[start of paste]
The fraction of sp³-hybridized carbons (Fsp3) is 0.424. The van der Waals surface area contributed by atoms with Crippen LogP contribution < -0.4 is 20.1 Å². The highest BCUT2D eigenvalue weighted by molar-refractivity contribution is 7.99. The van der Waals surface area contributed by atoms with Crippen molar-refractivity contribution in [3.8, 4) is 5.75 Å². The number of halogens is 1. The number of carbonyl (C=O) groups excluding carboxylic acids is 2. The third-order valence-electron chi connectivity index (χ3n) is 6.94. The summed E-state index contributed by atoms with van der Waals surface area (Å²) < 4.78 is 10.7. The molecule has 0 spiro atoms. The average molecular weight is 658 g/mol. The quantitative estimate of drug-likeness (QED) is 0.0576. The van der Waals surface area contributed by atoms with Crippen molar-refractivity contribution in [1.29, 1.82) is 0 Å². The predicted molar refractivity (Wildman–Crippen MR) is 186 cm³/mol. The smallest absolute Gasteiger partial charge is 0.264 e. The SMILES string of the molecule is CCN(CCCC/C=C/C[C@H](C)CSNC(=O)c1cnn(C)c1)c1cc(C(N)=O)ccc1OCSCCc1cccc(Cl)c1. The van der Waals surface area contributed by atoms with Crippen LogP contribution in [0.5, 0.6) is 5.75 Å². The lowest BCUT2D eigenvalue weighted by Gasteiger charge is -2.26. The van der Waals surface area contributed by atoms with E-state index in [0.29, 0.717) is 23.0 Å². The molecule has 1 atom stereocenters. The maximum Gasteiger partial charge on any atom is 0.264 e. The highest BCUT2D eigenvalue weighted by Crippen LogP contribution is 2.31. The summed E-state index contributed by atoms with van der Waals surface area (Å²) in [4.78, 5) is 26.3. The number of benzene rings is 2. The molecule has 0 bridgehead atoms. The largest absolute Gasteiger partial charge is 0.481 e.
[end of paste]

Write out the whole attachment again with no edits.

The fraction of sp³-hybridized carbons (Fsp3) is 0.424. The van der Waals surface area contributed by atoms with Crippen LogP contribution < -0.4 is 20.1 Å². The highest BCUT2D eigenvalue weighted by molar-refractivity contribution is 7.99. The van der Waals surface area contributed by atoms with Crippen molar-refractivity contribution in [3.8, 4) is 5.75 Å². The number of halogens is 1. The number of carbonyl (C=O) groups excluding carboxylic acids is 2. The third-order valence-electron chi connectivity index (χ3n) is 6.94. The summed E-state index contributed by atoms with van der Waals surface area (Å²) < 4.78 is 10.7. The molecule has 0 spiro atoms. The average molecular weight is 658 g/mol. The quantitative estimate of drug-likeness (QED) is 0.0576. The van der Waals surface area contributed by atoms with Crippen molar-refractivity contribution in [1.29, 1.82) is 0 Å². The predicted molar refractivity (Wildman–Crippen MR) is 186 cm³/mol. The smallest absolute Gasteiger partial charge is 0.264 e. The SMILES string of the molecule is CCN(CCCC/C=C/C[C@H](C)CSNC(=O)c1cnn(C)c1)c1cc(C(N)=O)ccc1OCSCCc1cccc(Cl)c1. The van der Waals surface area contributed by atoms with Crippen LogP contribution in [0.5, 0.6) is 5.75 Å². The lowest BCUT2D eigenvalue weighted by Gasteiger charge is -2.26. The van der Waals surface area contributed by atoms with E-state index in [0.29, 0.717) is 23.0 Å². The molecule has 1 atom stereocenters. The maximum Gasteiger partial charge on any atom is 0.264 e. The highest BCUT2D eigenvalue weighted by Crippen LogP contribution is 2.31. The summed E-state index contributed by atoms with van der Waals surface area (Å²) in [4.78, 5) is 26.3. The number of benzene rings is 2. The molecule has 0 bridgehead atoms. The largest absolute Gasteiger partial charge is 0.481 e.